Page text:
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R.Rocca
05-31-2013, 12:41 PM
From the Boattini et al (2013) study from Italy...


As described for other European and Italian populations [2], [6], [14], [15], [57] most of the sequences belong to the super-haplogroup H, which includes
44.4% of the Italian mtDNA lineages. In particular, H1 turned out to represent a large proportion of H samples, encompassing the 13.8% of the total variability (10.4% excluding sub-lineages). Compared to H1, sub-haplogroups H3 and H5 represent much smaller fractions of H composition, reaching however noteworthy
frequencies (3.9% and 4.3% respectively). Most of the remaining samples belong to haplogroups frequently found in western Eurasia, including U5, K1, J1, J2, T1, T2, and HV. Among the U5 lineages, U5a is the most frequent (3.70%). Haplogroups K1a, HV and J1c take into account respectively the 4.39%, 4.05% and
the 3.93% of the total mtDNA variability. The remaining lineages reach frequencies that do not exceed a 3.5% threshold.

Not really a surprise as H1, H3 and H5 are the most common mtDNA haplogroups in Europe. But, here is where it gets interesting...


Our results suggest that most of Italian mitochondrial diversity originated during and immediately after LGM. In particular, estimates for H1 and H3 are even older in Italy than in the Franco-Cantabrian area [27] where these clades have been postulated to originate [4]. Furthermore, DAPC comparisons with a wide set of European haplotypes (Table S9) show that Italy, in most cases, is characterised by the highest number of different haplotypes. On the whole, these observations not only are in agreement with the existence of a human Glacial Refugium in Italy, but also suggest that its relevance has been until now largely underrated.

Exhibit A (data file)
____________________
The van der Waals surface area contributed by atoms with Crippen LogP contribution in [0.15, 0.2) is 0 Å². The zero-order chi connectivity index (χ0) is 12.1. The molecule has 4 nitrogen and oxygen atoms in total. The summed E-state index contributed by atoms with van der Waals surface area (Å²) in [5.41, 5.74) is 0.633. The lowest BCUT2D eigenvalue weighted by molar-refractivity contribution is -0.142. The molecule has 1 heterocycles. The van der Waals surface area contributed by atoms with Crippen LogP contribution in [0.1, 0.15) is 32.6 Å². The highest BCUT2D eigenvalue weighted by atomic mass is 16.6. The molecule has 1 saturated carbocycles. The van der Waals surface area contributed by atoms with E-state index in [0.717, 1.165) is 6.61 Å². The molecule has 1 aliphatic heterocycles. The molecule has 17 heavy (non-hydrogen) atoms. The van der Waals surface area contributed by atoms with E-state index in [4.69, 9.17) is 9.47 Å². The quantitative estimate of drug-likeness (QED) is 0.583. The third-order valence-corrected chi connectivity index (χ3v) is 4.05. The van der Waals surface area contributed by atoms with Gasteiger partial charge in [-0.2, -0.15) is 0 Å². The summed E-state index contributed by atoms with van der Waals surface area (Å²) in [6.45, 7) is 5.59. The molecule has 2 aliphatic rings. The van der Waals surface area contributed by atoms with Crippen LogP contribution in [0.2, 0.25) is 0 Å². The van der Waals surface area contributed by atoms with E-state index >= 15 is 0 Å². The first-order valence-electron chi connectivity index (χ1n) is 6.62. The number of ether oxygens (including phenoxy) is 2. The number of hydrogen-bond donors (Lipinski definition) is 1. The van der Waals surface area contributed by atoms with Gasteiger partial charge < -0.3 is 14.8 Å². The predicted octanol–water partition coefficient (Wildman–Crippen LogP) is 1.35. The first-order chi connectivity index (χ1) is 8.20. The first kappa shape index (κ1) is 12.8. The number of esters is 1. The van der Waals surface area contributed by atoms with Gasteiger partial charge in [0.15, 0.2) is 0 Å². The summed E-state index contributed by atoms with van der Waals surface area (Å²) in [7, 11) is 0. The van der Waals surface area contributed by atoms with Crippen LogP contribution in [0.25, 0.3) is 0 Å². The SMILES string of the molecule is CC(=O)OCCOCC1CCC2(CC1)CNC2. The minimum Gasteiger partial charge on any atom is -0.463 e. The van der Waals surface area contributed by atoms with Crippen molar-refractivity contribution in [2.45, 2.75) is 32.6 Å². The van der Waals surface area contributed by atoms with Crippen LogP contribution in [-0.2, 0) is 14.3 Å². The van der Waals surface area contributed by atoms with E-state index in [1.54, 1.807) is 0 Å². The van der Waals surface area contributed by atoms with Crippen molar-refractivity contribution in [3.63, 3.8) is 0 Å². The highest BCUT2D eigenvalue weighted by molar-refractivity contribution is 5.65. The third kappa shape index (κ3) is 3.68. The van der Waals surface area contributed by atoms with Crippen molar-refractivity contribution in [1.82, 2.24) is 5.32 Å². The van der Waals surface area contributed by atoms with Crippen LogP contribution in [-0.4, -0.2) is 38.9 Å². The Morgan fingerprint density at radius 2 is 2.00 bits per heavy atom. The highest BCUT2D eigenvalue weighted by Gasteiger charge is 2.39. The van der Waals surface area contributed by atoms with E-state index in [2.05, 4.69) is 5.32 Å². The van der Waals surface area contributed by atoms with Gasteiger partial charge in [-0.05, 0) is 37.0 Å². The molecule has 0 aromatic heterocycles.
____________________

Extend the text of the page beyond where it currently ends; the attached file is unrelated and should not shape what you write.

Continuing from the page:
And then further about the Neolithisation of Italy...


The most recent archaeological syntheses [10] describe the early Neolithisation of Italy as the result of two independent and parallel processes, involving respectively the Adriatic and the Tyrrhenian coasts and dating as early as 8,100 YBP (Apulia, South-Eastern Italy) and 7,900 YBP (Liguria, North-Western Italy).

So, the question is...could R1b have been bottled up for a long time on the Tyrrhenian coast, only to emerge during the Copper Age on a westward movement to Iberia?

razyn
05-31-2013, 12:57 PM
So, the question is...could R1b have been bottled up for a long time on the Tyrrhenian coast, only to emerge during the Copper Age on a westward movement to Iberia?

Or maybe bottled up somewhere south of the Caspian Sea, only to move west about 3,000 years later and start mating with those H1-3-5 Ligurians (and other more European women), who had been there since the Younger Dryas or longer with the G and I guys.

Rathna
05-31-2013, 01:14 PM